It isn’t that the two psychologists didn’t recognize the importance of case management for their clients (on the contrary); it was their perception that this activity, although necessary, was beneath their professional scope of practice that seems so antiquated in this new era of integrated care.

To be effective in behavioral health practice in integrated/collaborative care, case management must be part of every clinician’s toolbox, regardless of guild of origin. There are likely many reasons why case management and client advocacy have not been emphasized in the conversation in integrated/collaborative primary care; ranging from lack of reimbursement structures for case management to residual stigma about case management and the plight of behavioral health practitioners to be recognized as highly skilled professionals within a medically-dominated professional hierarchy.

With the passage of the Affordable Care Act, state and federal reimbursement will increasingly be linked to coordination of care and to "effective case management”[iii]. While it is likely that care teams will increasingly include specific positions for case managers, behavioral health consultants, regardless of guild, should have basic case management within their scope of practice. This is especially true given that we can expect to see an increase in patients with complex needs accessing the health care system in 2014 via the expansion of Medicaid coverage.

It is well known that health behaviors do not occur in a vacuum. Case management puts the "social” into the biopsychosocial model of practice and is a necessary component of improved patient outcomes. So, in addition to the list of requisite adaptations and skills for effective behavioral health practice in collaborative care settings (e.g., brief behavioral interventions, frequent interruptions during sessions, curbside consultation with medical providers), case management skills should be included on the list if we are going to be true to the biopsychosocial framework to which the we (proponents of collaborative care) lay claim. Otherwise, we risk reifying the very same professional ("that’s not my job”) and system-level silos that we have, and are, working so hard to overcome.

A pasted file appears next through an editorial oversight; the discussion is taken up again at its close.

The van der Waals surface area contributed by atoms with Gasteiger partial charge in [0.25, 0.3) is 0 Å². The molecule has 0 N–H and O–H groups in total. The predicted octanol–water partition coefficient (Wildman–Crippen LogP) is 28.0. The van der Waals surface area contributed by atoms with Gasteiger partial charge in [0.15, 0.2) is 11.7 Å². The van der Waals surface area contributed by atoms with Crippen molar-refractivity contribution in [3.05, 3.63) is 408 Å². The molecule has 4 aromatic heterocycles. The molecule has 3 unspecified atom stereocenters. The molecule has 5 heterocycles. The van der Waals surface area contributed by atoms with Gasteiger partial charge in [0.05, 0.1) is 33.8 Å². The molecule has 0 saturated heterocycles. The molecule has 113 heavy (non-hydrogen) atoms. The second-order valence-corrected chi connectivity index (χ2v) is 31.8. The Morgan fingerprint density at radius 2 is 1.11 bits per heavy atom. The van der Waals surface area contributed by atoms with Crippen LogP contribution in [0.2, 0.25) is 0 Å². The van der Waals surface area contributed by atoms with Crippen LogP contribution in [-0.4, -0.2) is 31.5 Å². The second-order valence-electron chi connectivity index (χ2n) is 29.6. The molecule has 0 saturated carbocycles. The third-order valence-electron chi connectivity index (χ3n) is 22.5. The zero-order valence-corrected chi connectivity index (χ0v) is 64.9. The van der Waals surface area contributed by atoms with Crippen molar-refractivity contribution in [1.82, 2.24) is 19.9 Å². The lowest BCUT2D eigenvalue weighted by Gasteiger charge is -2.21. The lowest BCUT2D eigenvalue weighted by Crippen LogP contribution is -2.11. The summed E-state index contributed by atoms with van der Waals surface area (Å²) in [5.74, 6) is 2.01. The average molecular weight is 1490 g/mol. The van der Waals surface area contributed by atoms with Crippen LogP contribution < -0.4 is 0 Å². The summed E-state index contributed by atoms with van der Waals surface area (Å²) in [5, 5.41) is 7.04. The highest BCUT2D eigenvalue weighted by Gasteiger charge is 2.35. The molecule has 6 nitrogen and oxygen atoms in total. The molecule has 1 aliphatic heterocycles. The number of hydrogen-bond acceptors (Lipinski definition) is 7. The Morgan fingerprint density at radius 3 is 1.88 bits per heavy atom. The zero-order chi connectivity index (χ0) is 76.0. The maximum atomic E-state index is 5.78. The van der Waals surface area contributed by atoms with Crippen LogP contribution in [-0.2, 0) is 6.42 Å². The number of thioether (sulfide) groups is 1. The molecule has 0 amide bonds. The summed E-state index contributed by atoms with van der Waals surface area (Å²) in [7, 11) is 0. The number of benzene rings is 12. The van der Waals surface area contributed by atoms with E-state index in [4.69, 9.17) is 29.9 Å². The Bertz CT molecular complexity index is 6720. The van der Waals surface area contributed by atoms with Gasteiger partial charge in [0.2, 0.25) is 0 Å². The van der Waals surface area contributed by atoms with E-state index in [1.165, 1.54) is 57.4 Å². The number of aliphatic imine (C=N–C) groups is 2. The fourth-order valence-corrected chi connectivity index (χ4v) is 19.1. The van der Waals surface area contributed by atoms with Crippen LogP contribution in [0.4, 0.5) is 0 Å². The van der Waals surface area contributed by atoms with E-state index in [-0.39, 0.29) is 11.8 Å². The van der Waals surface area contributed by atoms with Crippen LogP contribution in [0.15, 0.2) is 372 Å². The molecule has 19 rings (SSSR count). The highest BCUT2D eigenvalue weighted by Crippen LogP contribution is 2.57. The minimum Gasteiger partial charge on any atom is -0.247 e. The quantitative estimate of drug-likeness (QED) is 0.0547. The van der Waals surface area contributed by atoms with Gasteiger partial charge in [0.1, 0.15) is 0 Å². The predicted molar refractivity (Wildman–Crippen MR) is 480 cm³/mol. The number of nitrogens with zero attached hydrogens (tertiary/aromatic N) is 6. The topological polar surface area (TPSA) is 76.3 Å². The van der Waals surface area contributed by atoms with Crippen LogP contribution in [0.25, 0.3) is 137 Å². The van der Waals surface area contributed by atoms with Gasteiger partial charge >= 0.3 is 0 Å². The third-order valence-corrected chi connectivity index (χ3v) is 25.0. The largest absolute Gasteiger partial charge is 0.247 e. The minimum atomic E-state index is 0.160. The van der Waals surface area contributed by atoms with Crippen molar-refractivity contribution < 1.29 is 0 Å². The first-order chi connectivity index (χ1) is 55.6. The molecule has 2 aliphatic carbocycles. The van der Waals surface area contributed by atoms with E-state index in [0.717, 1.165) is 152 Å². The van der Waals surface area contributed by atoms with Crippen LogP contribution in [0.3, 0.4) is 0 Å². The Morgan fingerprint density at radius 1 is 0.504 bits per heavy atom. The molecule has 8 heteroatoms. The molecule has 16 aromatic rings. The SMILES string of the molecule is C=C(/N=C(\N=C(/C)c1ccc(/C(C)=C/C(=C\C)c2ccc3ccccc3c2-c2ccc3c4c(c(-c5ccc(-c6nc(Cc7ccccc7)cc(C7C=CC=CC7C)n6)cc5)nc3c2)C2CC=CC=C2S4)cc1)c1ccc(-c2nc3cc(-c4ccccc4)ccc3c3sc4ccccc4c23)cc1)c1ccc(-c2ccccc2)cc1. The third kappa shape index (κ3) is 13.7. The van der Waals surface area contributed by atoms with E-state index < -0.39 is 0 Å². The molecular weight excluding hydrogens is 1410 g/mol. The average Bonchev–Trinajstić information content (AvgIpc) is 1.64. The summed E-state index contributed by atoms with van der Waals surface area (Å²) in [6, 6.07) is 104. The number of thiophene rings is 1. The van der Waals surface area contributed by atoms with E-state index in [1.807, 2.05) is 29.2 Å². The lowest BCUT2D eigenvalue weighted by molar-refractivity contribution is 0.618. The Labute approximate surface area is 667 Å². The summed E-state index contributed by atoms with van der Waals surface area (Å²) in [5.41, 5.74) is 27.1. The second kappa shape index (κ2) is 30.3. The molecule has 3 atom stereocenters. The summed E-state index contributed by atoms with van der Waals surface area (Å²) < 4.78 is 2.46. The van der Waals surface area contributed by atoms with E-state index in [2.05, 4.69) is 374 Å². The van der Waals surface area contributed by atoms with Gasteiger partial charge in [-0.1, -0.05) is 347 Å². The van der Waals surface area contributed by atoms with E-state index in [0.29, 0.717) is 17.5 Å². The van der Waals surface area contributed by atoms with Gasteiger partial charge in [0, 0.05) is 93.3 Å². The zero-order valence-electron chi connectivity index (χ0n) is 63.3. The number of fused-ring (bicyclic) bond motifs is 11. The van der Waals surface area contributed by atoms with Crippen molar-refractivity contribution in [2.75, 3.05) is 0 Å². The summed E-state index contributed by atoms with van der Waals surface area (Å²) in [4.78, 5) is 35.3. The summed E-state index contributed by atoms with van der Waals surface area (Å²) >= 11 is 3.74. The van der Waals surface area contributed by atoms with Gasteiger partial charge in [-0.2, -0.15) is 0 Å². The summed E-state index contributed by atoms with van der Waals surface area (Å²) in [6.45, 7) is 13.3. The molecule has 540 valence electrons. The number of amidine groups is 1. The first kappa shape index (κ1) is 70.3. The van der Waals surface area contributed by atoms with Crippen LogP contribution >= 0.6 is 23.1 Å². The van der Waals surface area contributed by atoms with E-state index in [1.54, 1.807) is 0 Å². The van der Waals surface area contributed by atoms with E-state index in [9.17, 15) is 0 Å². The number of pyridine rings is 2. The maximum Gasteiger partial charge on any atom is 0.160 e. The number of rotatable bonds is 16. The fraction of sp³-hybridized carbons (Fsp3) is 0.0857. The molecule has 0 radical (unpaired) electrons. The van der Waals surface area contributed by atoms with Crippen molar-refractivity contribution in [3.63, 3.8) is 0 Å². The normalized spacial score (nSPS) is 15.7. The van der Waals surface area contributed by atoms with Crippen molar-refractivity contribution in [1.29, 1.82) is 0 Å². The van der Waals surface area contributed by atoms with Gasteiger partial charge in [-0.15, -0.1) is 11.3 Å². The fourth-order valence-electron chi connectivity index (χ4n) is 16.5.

[i] For an excellent discussion of case management, its history and purpose, see Case Management: Uses, Critiques and Recommendations for Social Work Practice, Moore, M. (2010) unpublished manuscript available upon request

[ii] National Association of Social Workers (1992). NASW Standards for Social Work Case


[iii] For a summary of the Affordable Care Act, see:


I Beg to Differ

Randall Reitz


Elizabeth, while you make a very compelling and insightful case, I beg to differ.

I share your conviction that case management is a vital service in integrated settings, However, I don’t share your belief that clinicians and staff members of all stripes should embrace it equally. You see, this cantankerous collaborator is old-school beyond his years. I assert that the primary reason to integrate behavioral health and primary care is to expand access to different services in the same setting. The goal is not to have all clinicians and staff provide the same kinds of services.

Primary care is all about hierarchies of licensure and certifications: CNA, MA, LPN, RN, NP/PA, MD/DO. Each of these levels is qualified to do a different scope of medical/nursing care and is salaried based on the spectrum of what they are competent to do. While it is obvious that a CNA should not prescribe medications or order diagnostic tests, it should be equally obvious that it doesn’t make sense for an MD to do all the vitals on her patients. Yes, she is qualified to check vitals and should be willing to pitch-in and check-in a patient if things are backed up. But, in order for the clinic to run efficiently and economically, her principal concern needs to be doing things that only she is qualified to do.  She needs to "practice at the top of her license”.

The same is true for behavioral health services. Yes, I know a number of family physicians and pediatricians who are excellent counselors, but they should rarely, if ever, engage a patient in weekly 30-50 minute counseling sessions. As a behavioral health clinician, counseling sessions are at the top of my license.